"Where does it say I have to let you switch every time? I'm the master of the show.” - Monty Hall
Imagine you are called on a televised game show. The game is simple enough:
There are three doors in front of you: behind two of them is a flare-lar-lar-lar and behind one door is a limited edition miniature replica of the SpaceX Falcon 9, signed by Elon! Now you may go ahead and pick any door you like, go on...
Alright, say you picked
door #1. Now, the game show host will open an empty door from the remaining two. Assume he opens
door #3 (which, again, is empty); now you know that the Falcon model is either in the door you picked (
door #1) or
Okay, pretty straightforward so far. The host then asks you a simple question: Now that you know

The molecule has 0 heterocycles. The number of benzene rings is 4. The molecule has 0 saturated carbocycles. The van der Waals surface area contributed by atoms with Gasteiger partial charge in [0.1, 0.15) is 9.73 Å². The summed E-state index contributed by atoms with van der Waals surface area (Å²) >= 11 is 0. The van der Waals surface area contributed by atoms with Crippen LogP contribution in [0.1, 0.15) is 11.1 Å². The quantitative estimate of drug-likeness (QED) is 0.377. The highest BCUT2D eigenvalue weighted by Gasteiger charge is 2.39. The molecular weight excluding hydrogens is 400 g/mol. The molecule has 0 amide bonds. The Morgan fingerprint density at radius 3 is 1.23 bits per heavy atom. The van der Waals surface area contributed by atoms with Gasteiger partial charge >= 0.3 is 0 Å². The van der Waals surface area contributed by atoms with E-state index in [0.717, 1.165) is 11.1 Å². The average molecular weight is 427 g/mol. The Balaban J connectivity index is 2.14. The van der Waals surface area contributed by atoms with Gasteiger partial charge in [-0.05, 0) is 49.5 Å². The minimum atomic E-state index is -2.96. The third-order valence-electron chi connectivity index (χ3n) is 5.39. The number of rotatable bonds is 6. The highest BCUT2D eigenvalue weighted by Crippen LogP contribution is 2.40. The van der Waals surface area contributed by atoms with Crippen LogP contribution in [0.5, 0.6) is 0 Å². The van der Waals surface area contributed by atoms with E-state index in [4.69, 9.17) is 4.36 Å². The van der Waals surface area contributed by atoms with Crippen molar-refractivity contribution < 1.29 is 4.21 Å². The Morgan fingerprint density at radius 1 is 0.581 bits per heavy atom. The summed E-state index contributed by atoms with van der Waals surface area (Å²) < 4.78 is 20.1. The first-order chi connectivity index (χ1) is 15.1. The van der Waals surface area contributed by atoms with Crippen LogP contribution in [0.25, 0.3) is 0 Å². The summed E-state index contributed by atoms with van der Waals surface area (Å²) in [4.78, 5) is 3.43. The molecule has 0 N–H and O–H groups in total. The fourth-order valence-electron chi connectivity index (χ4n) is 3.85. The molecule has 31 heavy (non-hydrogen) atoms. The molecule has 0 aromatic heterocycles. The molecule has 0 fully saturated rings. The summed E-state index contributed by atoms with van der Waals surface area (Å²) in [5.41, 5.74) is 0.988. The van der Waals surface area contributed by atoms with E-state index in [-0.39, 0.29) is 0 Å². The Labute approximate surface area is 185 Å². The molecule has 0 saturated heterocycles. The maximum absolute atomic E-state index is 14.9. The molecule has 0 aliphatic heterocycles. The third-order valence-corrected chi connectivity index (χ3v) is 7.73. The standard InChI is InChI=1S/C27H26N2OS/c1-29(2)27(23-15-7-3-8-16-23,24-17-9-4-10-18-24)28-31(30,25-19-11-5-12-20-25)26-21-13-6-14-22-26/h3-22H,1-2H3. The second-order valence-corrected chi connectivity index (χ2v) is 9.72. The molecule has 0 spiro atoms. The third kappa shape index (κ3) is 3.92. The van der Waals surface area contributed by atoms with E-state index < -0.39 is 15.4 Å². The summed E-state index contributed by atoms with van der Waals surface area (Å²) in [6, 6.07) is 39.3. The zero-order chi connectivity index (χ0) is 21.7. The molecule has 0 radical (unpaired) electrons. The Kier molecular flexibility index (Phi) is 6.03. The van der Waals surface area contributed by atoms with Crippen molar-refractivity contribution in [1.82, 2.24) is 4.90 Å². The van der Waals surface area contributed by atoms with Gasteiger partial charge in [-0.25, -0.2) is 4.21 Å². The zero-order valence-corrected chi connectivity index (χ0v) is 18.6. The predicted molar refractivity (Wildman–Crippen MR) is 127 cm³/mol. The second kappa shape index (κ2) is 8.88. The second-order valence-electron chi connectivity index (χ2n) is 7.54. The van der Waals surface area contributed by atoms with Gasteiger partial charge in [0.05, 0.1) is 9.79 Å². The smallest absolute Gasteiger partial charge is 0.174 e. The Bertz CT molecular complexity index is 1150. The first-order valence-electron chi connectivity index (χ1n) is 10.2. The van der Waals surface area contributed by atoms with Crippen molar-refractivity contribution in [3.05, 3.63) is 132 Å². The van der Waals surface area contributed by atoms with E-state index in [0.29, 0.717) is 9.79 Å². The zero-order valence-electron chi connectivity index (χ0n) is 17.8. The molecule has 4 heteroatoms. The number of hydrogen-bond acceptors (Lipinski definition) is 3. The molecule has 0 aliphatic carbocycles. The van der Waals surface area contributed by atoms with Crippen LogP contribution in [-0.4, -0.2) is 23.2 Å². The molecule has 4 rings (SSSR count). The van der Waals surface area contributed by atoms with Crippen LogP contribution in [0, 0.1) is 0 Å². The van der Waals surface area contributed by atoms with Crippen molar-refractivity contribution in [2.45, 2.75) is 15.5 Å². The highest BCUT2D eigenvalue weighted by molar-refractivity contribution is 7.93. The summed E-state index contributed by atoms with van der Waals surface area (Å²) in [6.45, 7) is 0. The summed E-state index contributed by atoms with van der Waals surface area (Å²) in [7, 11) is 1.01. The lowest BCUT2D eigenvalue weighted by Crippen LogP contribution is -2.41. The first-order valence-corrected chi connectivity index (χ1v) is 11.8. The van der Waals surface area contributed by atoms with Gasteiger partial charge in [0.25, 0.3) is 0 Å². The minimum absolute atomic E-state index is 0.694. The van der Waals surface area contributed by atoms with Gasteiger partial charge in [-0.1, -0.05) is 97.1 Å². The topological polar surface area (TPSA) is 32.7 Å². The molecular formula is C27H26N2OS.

door #3 is empty, would you like to switch?. Well, what would you do?
At first glance, it seems as though the host is just trying to confuse you. After all, the probability of the reward being behind closed doors was 1/3, and now is 1/2 (but still equal). Right?
As it turns out, statistically, it's always better to switch.
Initially, the probability of the reward being behind any of the closed doors is 1/3 (~33%). Assume the trophy is behind
door #2. Now lets test out some scenarios basis this assumption:
**door #1.** The host opens an empty door from the remaining two (
#3, and presents you with the choice. You choose to switch (because, Scenario-1) from
#2. Voila! You just won that exquisite, limited edition Falcon 9 miniature replica (good for you).
**door #2.** The host opens an empty door from the remaining two (
#3 (choice is irrelevant, they are probabilistically equivalent). You, now, choose to switch from
#1. Too bad!
door #3. The host, of course, opens
#1. As a corollary, you switch from
#3 to 🥁...
In 2 out of 3 cases, you walk home with the trophy, i.e. the probability of winning, if you switch, is 2/3 (~67%).